wholeness through the projected harmony of its iridescence spread onto painted canvass”. Guy de Maupassant contributed with the following words: “In the course of this last year I have been following Claude Monet in his quest for ‘impressions’ to paint. He wasn’t a painter as such, he was a hunter. He would go about with a team of young carriers – children - clutching even half a dozen works revealing the same subject scene in different moments of the day and with diverse shades and light, according to the position of the sun. He would take them up again to modify this or that detail of the sky as it changed. He would at times pause for the sun to reappear from behind a cloud and cast a deeper shadow while with few strokes of the brush he would fix the sun ray as it reappeared, or a windswept passing cloud.... He would look upon falseness, and with what is convenient, with contempt. Monet was quick to execute piercing brush strokes onto canvass...i saw him capture a spot of light on a white rock and pin it to it in yellow. Strangely the strokes conveyed the fleeting effect of an ungraspable sun beam. Another time with cupped hands he took rain water up as it hit the sea and threw it quickly at the canvass he was working on. And indeed it was rain he was wanting to paint as it veiled the sight of the waves in the sea, rocks and the sky too which could hardly be discerned during that rainstorm.” Monet used painted shapes as a pictorial vehicle by which to translate the interest he nourished for the radiation of light: natural light. In fact Monet painted outdoors in the open. The reply he proffered to Emile Taboureux a journalist who asked if he could visit his studio is self explan-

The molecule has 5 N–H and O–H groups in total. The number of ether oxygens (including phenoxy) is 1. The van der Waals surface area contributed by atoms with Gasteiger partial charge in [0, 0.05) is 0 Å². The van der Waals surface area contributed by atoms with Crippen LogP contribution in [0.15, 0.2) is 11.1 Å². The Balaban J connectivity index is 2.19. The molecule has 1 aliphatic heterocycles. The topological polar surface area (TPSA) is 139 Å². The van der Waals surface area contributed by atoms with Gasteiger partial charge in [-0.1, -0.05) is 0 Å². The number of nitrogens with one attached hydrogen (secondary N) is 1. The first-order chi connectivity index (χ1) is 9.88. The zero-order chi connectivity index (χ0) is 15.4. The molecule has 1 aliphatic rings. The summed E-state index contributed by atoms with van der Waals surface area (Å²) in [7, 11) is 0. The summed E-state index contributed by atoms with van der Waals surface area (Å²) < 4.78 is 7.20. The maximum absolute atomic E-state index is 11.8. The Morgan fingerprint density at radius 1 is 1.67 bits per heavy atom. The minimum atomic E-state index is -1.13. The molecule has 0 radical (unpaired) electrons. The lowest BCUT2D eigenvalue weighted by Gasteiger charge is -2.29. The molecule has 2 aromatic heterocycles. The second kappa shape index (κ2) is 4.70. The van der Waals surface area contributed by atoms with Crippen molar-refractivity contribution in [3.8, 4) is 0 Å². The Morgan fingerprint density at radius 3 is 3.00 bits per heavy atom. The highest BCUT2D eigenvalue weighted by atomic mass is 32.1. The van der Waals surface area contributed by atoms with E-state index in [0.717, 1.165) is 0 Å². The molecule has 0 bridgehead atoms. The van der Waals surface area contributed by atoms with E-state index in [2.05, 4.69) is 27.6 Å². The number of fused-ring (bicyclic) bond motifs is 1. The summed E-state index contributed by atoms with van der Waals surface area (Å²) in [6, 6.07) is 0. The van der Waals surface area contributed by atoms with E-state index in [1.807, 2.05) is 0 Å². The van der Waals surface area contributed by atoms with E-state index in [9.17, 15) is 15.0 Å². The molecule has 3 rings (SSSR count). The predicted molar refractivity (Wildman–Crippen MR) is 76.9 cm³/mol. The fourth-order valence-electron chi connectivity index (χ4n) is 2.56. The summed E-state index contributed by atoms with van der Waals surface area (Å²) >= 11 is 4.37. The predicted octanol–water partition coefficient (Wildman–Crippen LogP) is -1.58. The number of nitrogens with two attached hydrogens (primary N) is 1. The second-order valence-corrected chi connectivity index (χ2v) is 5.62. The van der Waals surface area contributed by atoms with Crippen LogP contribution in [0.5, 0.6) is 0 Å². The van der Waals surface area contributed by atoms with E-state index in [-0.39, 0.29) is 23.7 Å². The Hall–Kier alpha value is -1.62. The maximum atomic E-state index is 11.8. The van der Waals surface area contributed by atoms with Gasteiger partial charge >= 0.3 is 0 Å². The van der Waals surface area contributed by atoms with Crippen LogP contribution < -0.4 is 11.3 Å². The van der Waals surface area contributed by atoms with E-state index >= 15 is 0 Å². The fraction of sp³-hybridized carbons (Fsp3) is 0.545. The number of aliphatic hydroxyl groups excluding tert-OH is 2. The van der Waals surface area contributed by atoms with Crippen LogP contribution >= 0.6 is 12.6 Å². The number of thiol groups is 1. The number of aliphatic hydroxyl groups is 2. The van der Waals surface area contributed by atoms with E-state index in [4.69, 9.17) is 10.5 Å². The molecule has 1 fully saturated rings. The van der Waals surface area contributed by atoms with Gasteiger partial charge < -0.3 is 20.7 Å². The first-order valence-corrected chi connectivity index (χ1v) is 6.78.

atory: “My studio! I have never had a studio and I fail to understand why we should close ourselves in a room” he then went on to point an index finger at the river Seine, the sky above them and Vétheuil village in solemn fashion while adding: “Here’s my studio”. But according to Gustave Geffroy: “You just had to see Claude Monet in Giverny, to be able to say you know him, his personality, his love of life, his inward nature. For he who has conceived and made this small universe which simultaneously exudes family feel atmosphere and is truly magnificent is a great, grand artist”. “Since the colour scheme he created as backdrop to that of the flowers was even more precious more moving than the flowers themselves. Even when a kaleidoscope oozing with vigilant, changeable and yet silent happiness would fill with dusk light as some far away ports do at the close of day, the colour scheme would sparkle almost from beneath water lilies in late afternoon with hues of changing dreamy red pinks preceding sunset – which incarnate that which is deepest, most fleeting, most mysterious with that which is infinite- seemingly it was as if potted flowers had bloomed under an open sky, where watery beds of flowers mingled with tender water lilies the Master had painted onto sublime canvasses. They’re very much like a first but delightful take of life”. (Marcel Proust) “Bernheim talked to me about an enormous and mysterious decorative element, the painter is currently working on and is one he’d probably like us to see..... he leads us along the paths lining his garden rows till we reach a newly completed studio resembling a village church. Inside there’s a single huge room with a glass roof. A dozen or so paintings line the floor forming a circle. They’re all about two metres across and one metre twenty high. Our eyes fill with water lilies, light and sky. There’s a sense of infinite continuity between water and sky with no beginning or end. We felt as though we were witnessing the first hours of the world’s creation.the sight of this is wholly mysterious, poetic, enchantingly unreal, which delivers a strange sensation, a mixed feeling of unease and pleasure triggered off by the surrounding water”. ( René Gimpel) Art critic François Thiébault-sisson comments his visit to Giverny as follows: “On entry my eyes opened wide as I marvelled at the sight before me. As for the effect the colour scheme had on me, it was literally outstanding. The artist’s delicate way of distributing colours allowed purple hues and yellows, amethysts and pinks, violets and mallow to stand out in perfect harmony on a light or dark almost black base enriched with touches of green. The water lilies in the calm water of the pond seemed to rest upon their wide flat base leaves as they lifted up their corollas contoured by green domes while the centre of the composition was nearly always empty, but in a very relative way since it represented the painter’s chosen spot onto which he concentrated the core and play of reflecting light on shiny, calm, rippled, or slightly wavy water in the pond. There in that very spot the viewer could see the reflection of a small cluster of clouds as if suspended in the pink or fire red sky above, it was also easy enough to discern fog like strands lift and dissolve into mist at dawn. Another painting and the whole scene sparkles with sunlight at the close of day – sunsetand the beams of golden light are like rivers flowing along a pearl grey and turquoise sky. Everything was incredibly powerful and sumptuously rich underscored by intense colours oozing with life”. We wish to end this brief excursus with a few lines borrowed from Amédée Ozenfant’s Memoirs (painter and art writer).“monet dedicated the last few years of his life to a playful series of water lilies. When I saw him I marvelled at the fact that I caught myself raise my hat to him, to the man, who had achieved all of this and had painted them. When a painted canvass delivers such instinctive reactions, there is no way of trying to deny: Monet’s work is noble and powerful”.